Right, right. Yeah. They didn’t really know how to treat it effectively, so they just kept throwing more toxic medicine at the patients. And, uh, there was, um, more it, the side effects were terrible. You know, the AZT would cause wasting and you know, some people look like skeletons walking.

Speaker 1:

I know, I remember that too. And so then they have to get fillers and uh, just so much and that it wasn’t a true too that they had to put it in refrigerator and take it at a certain time. It was very [inaudible].

Speaker 2:

Um, well yeah. What does some of the medications needed to be refrigerated? Um, and when they first started with the cocktail treatments, some people were taking 60, 70 pills a day and for different regiments, some had to be on a, a full stomach, some had to be on an empty stomach. And just the management of the medication was a full time job. Plus the side effects were horrendous. There were some of the um, protease inhibitors when they came out. Some people would have 20 bouts of diarrhea a day until their body got used to that medicine. The medicine was so strong,

Speaker 1:

I didn’t,

Speaker 2:

how do you live a life? How do you go to work? How do you take a bus somewhere if you don’t know when you’re going to have your next bout of diarrhea.

Speaker 1:

I know. And there’s all these men that were, um, all around us, uh, dying. And I didn’t know until most recently that this was primarily, uh, impacting at first African American males, but they never showed that on TV. They only showed white males. Did you know that?

Speaker 2:

Um, yeah, but I think actually the beginning, it was mostly in the white community, a white gay community. Uh, in fact, the before AIDS they called it grid or gay related infectious disease.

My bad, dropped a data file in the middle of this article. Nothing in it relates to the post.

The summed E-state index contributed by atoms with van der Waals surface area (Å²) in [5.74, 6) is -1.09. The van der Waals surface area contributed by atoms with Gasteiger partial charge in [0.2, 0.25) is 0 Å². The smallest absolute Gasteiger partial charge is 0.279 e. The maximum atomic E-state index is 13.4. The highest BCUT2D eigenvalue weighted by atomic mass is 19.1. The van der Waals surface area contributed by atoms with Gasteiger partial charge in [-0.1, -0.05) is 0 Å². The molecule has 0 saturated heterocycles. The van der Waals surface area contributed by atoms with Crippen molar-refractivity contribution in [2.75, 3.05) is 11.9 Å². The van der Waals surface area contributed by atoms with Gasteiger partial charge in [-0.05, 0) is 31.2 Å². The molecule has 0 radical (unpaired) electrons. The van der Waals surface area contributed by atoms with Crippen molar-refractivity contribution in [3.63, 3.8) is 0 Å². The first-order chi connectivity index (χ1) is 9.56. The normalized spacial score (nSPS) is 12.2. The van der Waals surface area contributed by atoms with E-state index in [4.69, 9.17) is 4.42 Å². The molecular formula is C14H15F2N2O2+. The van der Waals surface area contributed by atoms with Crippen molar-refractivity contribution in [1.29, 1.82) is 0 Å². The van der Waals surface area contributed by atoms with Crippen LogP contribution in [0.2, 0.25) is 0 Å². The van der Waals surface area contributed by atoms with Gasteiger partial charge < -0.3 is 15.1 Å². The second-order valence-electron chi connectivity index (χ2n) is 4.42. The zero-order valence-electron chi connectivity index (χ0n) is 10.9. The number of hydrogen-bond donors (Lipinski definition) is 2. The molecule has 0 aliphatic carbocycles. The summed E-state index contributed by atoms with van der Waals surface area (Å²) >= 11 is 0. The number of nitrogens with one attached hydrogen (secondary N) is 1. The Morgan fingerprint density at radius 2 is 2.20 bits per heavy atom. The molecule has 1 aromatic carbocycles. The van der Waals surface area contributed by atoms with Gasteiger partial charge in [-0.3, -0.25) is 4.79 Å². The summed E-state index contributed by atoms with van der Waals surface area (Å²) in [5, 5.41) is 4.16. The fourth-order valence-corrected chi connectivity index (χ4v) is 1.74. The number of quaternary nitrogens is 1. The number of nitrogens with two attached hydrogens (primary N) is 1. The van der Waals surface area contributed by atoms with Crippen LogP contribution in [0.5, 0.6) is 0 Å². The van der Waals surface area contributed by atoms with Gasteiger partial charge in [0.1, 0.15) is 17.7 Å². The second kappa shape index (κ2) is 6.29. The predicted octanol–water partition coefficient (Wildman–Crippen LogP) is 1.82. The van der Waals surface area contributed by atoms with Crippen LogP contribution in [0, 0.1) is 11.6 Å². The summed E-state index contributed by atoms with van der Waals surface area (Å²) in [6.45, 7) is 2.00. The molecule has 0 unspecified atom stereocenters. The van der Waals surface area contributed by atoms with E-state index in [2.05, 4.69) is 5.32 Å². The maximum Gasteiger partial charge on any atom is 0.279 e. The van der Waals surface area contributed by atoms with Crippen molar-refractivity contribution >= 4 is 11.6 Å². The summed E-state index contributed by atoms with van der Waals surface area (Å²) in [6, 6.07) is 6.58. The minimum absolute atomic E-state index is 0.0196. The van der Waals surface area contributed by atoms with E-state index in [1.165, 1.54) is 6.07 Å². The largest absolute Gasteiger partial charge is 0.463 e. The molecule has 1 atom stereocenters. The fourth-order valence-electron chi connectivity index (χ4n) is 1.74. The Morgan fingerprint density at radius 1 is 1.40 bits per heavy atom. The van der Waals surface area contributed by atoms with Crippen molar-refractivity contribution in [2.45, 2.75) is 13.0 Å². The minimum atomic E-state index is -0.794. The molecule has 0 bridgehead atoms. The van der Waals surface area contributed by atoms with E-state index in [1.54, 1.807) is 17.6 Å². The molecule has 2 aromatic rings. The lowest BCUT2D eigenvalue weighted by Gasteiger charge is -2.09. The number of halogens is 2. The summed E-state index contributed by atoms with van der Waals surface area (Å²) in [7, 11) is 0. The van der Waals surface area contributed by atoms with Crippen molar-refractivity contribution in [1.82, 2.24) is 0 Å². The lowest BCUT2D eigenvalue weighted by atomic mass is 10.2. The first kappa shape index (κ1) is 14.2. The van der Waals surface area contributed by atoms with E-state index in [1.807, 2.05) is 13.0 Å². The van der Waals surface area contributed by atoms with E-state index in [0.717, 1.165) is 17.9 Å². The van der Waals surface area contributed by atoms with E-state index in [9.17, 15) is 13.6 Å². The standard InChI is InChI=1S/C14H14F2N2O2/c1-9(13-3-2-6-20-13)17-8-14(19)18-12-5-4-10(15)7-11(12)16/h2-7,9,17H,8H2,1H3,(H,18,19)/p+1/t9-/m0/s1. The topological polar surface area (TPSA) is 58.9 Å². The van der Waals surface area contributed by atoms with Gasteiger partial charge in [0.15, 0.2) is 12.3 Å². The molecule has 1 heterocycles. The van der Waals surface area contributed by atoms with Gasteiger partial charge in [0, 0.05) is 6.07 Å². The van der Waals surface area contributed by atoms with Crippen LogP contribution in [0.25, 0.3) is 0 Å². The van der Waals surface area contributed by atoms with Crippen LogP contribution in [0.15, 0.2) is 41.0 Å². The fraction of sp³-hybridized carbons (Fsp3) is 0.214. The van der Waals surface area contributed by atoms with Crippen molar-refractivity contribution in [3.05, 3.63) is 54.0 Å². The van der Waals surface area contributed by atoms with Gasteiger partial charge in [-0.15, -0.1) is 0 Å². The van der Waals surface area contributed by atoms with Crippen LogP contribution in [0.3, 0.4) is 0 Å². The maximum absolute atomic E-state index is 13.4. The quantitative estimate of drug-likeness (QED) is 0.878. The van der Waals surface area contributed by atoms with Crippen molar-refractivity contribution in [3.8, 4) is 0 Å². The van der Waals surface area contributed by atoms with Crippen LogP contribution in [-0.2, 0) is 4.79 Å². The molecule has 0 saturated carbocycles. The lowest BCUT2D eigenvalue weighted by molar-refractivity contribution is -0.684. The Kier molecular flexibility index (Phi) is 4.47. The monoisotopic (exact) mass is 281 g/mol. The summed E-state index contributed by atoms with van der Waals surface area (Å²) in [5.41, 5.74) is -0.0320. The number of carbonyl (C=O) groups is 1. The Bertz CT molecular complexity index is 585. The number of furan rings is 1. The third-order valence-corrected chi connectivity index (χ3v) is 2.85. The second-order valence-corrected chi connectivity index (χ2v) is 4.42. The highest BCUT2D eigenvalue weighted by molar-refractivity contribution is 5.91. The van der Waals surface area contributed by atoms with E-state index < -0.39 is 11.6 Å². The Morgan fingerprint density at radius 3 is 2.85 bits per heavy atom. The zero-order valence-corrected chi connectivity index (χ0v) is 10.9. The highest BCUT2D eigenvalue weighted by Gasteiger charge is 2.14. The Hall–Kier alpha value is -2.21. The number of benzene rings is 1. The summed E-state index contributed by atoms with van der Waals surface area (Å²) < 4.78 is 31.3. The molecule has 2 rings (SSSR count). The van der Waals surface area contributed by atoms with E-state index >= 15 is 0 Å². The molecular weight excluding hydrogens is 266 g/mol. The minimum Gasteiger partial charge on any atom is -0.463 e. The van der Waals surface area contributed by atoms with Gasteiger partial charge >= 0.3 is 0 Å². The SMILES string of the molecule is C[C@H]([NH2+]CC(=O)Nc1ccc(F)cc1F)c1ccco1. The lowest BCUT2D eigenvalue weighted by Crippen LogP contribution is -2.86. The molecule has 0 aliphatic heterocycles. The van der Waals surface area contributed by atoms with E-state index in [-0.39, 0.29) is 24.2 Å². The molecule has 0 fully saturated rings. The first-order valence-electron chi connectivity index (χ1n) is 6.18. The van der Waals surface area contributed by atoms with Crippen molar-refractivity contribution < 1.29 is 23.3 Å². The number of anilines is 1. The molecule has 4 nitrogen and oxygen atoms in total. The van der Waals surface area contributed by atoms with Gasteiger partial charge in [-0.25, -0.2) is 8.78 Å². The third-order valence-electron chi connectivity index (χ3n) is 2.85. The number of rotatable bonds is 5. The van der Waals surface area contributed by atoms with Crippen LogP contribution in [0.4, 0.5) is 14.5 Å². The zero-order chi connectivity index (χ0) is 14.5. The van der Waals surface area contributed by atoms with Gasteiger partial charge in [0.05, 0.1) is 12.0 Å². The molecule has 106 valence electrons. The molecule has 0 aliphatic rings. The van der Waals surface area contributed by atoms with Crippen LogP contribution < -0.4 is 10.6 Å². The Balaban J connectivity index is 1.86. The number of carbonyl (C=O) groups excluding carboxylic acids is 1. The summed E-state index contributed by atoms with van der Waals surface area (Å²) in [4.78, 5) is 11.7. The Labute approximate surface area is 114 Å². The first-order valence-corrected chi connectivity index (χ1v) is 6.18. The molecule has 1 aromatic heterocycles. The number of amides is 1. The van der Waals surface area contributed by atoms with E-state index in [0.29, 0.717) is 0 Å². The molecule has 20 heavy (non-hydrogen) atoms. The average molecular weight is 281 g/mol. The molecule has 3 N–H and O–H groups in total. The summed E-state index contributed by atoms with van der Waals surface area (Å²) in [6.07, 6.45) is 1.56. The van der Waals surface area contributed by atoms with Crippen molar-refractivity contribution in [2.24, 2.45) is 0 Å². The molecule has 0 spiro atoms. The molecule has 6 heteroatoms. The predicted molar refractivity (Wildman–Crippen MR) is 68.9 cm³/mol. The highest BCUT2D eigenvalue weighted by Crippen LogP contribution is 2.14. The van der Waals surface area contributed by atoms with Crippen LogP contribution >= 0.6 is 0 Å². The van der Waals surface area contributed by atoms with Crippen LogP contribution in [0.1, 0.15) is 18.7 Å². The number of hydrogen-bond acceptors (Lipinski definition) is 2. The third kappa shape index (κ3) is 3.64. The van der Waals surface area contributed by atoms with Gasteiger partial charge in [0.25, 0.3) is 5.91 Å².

Speaker 1:

That’s right. I remember that.

Speaker 2:

Yeah. And um, there was, well there was at one time they called it the four H club. There was homosexual haemophiliacs heroin users and Haitians, the most, uh, infected, uh, populations. And, but you know, the reality and, and everybody likes to say, well, I’m not patient or I’m not this or I don’t use heroin anymore or whatever. But the reality is that all it takes is unprotected sex to put somebody at risk. And I personally don’t know anybody who has not had unprotected sex in their life. So everybody is really at, should be tested. Uh, if they’re infected here in Michigan, we have programs that can make sure everybody gets treated. And if you’re not infected and you continue to have risky behavior, there’s prep a preexposure prophylaxis so that if you were to take this medication, even if the virus got to your bloodstream, you would not be infected because the medicine would keep it from being able to make a copy for 28 days and then the virus would die off.

Speaker 1:

So, wait, let, let me pause there. Cause that’s really important. Most people believe it or not, and maybe you already know this, they don’t know that they, I teach and train therapists all around the country and I tell them about prep and they’re like, I don’t understand. They never heard of it. So what you’re saying, this is a medication that if you take it on a daily basis, prevents HIV transmission and aid transmission. And I think it’s 99%, isn’t that right?

Speaker 2:

Yes. Yes. Absolutely. Yep.

Speaker 1:

So you can remove, um, barrier protection. Uh, obviously you want to be careful cause you can get other STDs like gonorrhea, syphilis, those things, but you’re not going to get HIV

Speaker 2:

correct. Right. As long as you take the medicine correctly, you know, you’ve got to take it before you have the, uh, a risky behavior and then you have to continue to take it for the 28 days afterwards.

Speaker 1:

Okay. And most people just take it every day. Right. Like so that they can be at. Yeah. And then isn’t it true they have to be, um, they have to be tested every three months to make sure the meds are not harming the organs and that it’s working properly.